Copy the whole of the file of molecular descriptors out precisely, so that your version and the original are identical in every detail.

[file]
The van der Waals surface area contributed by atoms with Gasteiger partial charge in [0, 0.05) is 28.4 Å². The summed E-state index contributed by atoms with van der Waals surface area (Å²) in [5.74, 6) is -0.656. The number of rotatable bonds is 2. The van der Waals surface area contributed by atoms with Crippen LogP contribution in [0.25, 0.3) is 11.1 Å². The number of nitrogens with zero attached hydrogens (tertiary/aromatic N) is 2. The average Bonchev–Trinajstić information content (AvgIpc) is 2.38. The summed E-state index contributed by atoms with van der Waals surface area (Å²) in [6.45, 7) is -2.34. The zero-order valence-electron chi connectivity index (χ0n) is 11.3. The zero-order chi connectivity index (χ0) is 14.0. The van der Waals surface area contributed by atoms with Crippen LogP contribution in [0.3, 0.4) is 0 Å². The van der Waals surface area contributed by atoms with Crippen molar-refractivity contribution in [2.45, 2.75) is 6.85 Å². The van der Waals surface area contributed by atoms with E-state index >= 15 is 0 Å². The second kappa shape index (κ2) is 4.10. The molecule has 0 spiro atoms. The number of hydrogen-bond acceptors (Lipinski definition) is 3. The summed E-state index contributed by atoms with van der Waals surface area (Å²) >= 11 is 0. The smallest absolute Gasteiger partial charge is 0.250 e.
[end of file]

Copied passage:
The van der Waals surface area contributed by atoms with Gasteiger partial charge in [0, 0.05) is 28.4 Å². The summed E-state index contributed by atoms with van der Waals surface area (Å²) in [5.74, 6) is -0.656. The number of rotatable bonds is 2. The van der Waals surface area contributed by atoms with Crippen LogP contribution in [0.25, 0.3) is 11.1 Å². The number of nitrogens with zero attached hydrogens (tertiary/aromatic N) is 2. The average Bonchev–Trinajstić information content (AvgIpc) is 2.38. The summed E-state index contributed by atoms with van der Waals surface area (Å²) in [6.45, 7) is -2.34. The zero-order valence-electron chi connectivity index (χ0n) is 11.3. The zero-order chi connectivity index (χ0) is 14.0. The van der Waals surface area contributed by atoms with Crippen LogP contribution in [0.3, 0.4) is 0 Å². The van der Waals surface area contributed by atoms with Crippen molar-refractivity contribution in [2.45, 2.75) is 6.85 Å². The van der Waals surface area contributed by atoms with E-state index >= 15 is 0 Å². The second kappa shape index (κ2) is 4.10. The molecule has 0 spiro atoms. The number of hydrogen-bond acceptors (Lipinski definition) is 3. The summed E-state index contributed by atoms with van der Waals surface area (Å²) >= 11 is 0. The smallest absolute Gasteiger partial charge is 0.250 e.